As Wular Dies, Conservation Project Is Race Against Time

29 December 2015
Greater Kashmir
Ejaz-ul-Haq Bhat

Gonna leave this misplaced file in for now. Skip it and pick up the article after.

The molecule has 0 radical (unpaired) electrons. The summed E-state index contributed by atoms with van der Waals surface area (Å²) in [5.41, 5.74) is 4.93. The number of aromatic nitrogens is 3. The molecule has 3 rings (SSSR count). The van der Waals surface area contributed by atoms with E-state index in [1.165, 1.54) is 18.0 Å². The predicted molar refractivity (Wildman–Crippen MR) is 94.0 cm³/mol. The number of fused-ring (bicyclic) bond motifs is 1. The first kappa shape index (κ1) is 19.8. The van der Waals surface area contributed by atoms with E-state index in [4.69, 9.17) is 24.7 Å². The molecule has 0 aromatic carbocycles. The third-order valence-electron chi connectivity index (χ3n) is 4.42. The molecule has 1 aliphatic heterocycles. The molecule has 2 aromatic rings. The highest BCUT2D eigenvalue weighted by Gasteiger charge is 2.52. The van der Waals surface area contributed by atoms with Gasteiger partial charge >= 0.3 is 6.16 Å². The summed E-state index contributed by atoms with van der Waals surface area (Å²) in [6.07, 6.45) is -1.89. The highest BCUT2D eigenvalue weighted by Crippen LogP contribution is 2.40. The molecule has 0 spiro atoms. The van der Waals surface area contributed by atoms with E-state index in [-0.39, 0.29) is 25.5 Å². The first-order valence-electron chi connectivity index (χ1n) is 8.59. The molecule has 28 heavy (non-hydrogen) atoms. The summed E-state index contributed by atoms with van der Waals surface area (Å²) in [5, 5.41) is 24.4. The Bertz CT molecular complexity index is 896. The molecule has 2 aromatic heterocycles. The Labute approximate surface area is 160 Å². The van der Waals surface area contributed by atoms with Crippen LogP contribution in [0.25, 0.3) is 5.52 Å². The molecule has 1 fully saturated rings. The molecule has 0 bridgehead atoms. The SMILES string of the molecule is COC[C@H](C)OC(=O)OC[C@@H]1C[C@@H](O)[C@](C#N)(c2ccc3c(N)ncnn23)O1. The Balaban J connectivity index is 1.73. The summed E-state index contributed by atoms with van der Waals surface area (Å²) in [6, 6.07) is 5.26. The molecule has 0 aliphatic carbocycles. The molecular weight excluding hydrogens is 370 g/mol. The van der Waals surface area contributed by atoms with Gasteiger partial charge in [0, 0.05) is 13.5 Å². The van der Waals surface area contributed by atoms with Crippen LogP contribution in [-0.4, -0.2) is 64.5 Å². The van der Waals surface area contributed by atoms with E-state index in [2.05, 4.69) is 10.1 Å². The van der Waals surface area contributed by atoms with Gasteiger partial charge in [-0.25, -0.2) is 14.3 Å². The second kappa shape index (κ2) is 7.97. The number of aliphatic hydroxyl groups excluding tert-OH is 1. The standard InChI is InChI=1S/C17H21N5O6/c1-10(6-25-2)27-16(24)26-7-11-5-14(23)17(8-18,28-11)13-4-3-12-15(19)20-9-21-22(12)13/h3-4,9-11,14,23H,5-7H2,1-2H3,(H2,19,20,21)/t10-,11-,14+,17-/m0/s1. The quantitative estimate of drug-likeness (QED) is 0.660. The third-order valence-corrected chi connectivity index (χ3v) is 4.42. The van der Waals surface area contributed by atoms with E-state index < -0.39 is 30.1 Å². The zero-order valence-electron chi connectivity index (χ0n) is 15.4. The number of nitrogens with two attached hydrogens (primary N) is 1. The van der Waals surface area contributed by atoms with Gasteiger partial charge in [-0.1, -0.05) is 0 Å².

Srinagar: One of the largest freshwater lakes in Asia, Wular Lake has shrunk to nearly half its original area in the last few decades due to administrative apathy, extensive pollution, siltation and encroachment. The lake in north Kashmir's Bandipora district is dying a silent death. The lake faces environmental threats including the conversion of large parts of catchment areas into agriculture land, siltation, rampant willow plantation, encroachment, untreated sewage, solid waste and weed infestation. Wular covered an area of 217.8 sq km which included 58 sq km of associated marshes in 1911. The area was reduced to 86.71 sq km from 1911 to 2007. But as per the State's 2013 revenue records, the lake's area has shrunk to 75 sq km. 'Overall there has been reduction of the lake area by 45% mainly due to conversion for agriculture (28%) and plantation (17%). Further associated marshes were reduced by 70% again due to conversions for agriculture and settlements,' said AjazRasool, hydraulic engineer and one of the expert members of the Comprehensive Management Action Plan (CMAP) on Wular Lake. He said that one fifth of the water holding capacity has been lost over last three decades due to siltation from catchments and wetland conversions for agriculture and willow plantations. 'Wular acts as efficient basin for floodwaters, maintaining a balance in the hydrographic system in the Valley, therefore plays a significant role in water security in the Kashmir valley by regulating the release of floodwaters. For decades this role had gone unnoticed,' Rasool said. He said that direct discharge of solid and liquid wastes from the settlements all along River Jhelum mainly from Srinagar city and other towns in the upstream area have led to degradation of water quality and health hazards to the communities living around the Wular Lake. 'Earlier dredging in the downstream reaches of River Jhelum (Sopore to Baramulla) during 1960-86 was carried out to enhance water outflows and reduce flooding risk to the major upstream settlements, particularly Srinagar city. But in 1986 dredging was stopped due to lack of machinery and manpower, which led to accumulation of silt in the lake, thereby reducing its water holding capacity,' he said. The lake water spread undergoes a significant fluctuation between the summer and winter months. 'The total water holding capacity of the Wular at normal lake levels (1576 meters) is 340 Mcum. The storage available between the average winter levels and summer levels is of about 170 mcm,' Rasool said, adding that the average area has been estimated as 54 sq km, which declines to 24 sq km during the lean period and increases to 89 sq km during summer months. Rasool said that a comparison of the stage volume relationship derived for the Ningli Barrage project indicates a loss of 91.56 mcm of capacity during last 30 years. 'Thus about one fifth of the water holding capacity has been lost over the last three decades.' He said that this is quite evident through remote sensing survey studies which indicate northward shifting of course of River Jhelum after Baniyari due to heavy silt accumulation at the inlet. Given the huge biodiversity values, the lake was declared a Ramsar site (wetland of international importance) in 1990. But the conservation process started only in 2011 when the Centre agreed to release Rs 120 crore in four installments for conservation and restoration of Wular. Rasool said that Comprehensive Management Action Plan (CMAP) was conceived by Wetlands International South Asia which is now under implementation by the Government of Jammu and Kashmir under Wular Conservation and Management Authority (WUCMA) to address the degradation and regain water holding capacity of the lake. 'But unfortunately the progress of the project undertaken by WUCMA is very slow, if the lake is to be restored to its original glory, the project work needs to be accelerated by WUCMA,' he said. DFO Bandipora, IrfanRasool, said that forest department has so for removed 26889 willows from various compartments of the lake. 'The task of removing willows is part of the Wular project under the supervision of WUCMA to restore water navigation in the lake.' He also said that there are 24 lakh willows under an area of 3772 hectares of the lake. 'It is a huge task. All the willows cannot be removed in one go because there are apprehensions of encroachments in the areas from where willows would be removed,' he said adding that the removing willows is carried out in a phased manner.'

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